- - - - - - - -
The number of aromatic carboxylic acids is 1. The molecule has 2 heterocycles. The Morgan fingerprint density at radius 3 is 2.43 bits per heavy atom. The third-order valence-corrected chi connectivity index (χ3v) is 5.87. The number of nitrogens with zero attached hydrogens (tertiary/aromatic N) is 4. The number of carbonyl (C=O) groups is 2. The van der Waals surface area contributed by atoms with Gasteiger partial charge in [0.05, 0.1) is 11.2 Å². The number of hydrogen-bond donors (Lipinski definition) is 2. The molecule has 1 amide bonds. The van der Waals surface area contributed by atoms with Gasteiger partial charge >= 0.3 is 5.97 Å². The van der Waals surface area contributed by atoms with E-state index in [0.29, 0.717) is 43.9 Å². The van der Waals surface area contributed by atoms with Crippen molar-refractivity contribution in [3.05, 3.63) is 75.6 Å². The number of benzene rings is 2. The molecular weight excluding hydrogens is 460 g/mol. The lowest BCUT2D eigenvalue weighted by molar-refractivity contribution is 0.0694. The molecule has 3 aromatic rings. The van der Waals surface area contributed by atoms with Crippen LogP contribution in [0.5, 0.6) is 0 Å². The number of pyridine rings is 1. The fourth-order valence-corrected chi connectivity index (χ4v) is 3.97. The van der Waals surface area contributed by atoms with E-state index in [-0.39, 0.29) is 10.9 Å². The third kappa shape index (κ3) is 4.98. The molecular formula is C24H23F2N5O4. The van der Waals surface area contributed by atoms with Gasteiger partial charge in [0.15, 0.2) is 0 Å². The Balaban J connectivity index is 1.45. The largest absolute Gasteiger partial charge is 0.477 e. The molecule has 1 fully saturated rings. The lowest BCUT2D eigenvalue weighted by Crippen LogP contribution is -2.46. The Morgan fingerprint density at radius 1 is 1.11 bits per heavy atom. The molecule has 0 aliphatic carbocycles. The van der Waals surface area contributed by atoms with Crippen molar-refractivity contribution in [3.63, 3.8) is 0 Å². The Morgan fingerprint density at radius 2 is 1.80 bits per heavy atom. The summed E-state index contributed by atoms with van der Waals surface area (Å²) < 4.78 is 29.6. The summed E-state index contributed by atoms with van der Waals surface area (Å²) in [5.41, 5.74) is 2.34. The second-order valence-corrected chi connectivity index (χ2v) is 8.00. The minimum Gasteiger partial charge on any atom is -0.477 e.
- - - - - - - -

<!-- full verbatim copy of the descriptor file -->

The number of aromatic carboxylic acids is 1. The molecule has 2 heterocycles. The Morgan fingerprint density at radius 3 is 2.43 bits per heavy atom. The third-order valence-corrected chi connectivity index (χ3v) is 5.87. The number of nitrogens with zero attached hydrogens (tertiary/aromatic N) is 4. The number of carbonyl (C=O) groups is 2. The van der Waals surface area contributed by atoms with Gasteiger partial charge in [0.05, 0.1) is 11.2 Å². The number of hydrogen-bond donors (Lipinski definition) is 2. The molecule has 1 amide bonds. The van der Waals surface area contributed by atoms with Gasteiger partial charge >= 0.3 is 5.97 Å². The van der Waals surface area contributed by atoms with E-state index in [0.29, 0.717) is 43.9 Å². The van der Waals surface area contributed by atoms with Crippen molar-refractivity contribution in [3.05, 3.63) is 75.6 Å². The number of benzene rings is 2. The molecular weight excluding hydrogens is 460 g/mol. The lowest BCUT2D eigenvalue weighted by molar-refractivity contribution is 0.0694. The molecule has 3 aromatic rings. The van der Waals surface area contributed by atoms with Crippen LogP contribution in [0.5, 0.6) is 0 Å². The number of pyridine rings is 1. The fourth-order valence-corrected chi connectivity index (χ4v) is 3.97. The van der Waals surface area contributed by atoms with E-state index in [-0.39, 0.29) is 10.9 Å². The third kappa shape index (κ3) is 4.98. The molecular formula is C24H23F2N5O4. The van der Waals surface area contributed by atoms with Gasteiger partial charge in [0.15, 0.2) is 0 Å². The Balaban J connectivity index is 1.45. The largest absolute Gasteiger partial charge is 0.477 e. The molecule has 1 fully saturated rings. The lowest BCUT2D eigenvalue weighted by Crippen LogP contribution is -2.46. The Morgan fingerprint density at radius 1 is 1.11 bits per heavy atom. The molecule has 0 aliphatic carbocycles. The van der Waals surface area contributed by atoms with Crippen molar-refractivity contribution in [3.63, 3.8) is 0 Å². The Morgan fingerprint density at radius 2 is 1.80 bits per heavy atom. The summed E-state index contributed by atoms with van der Waals surface area (Å²) < 4.78 is 29.6. The summed E-state index contributed by atoms with van der Waals surface area (Å²) in [5.41, 5.74) is 2.34. The second-order valence-corrected chi connectivity index (χ2v) is 8.00. The minimum Gasteiger partial charge on any atom is -0.477 e.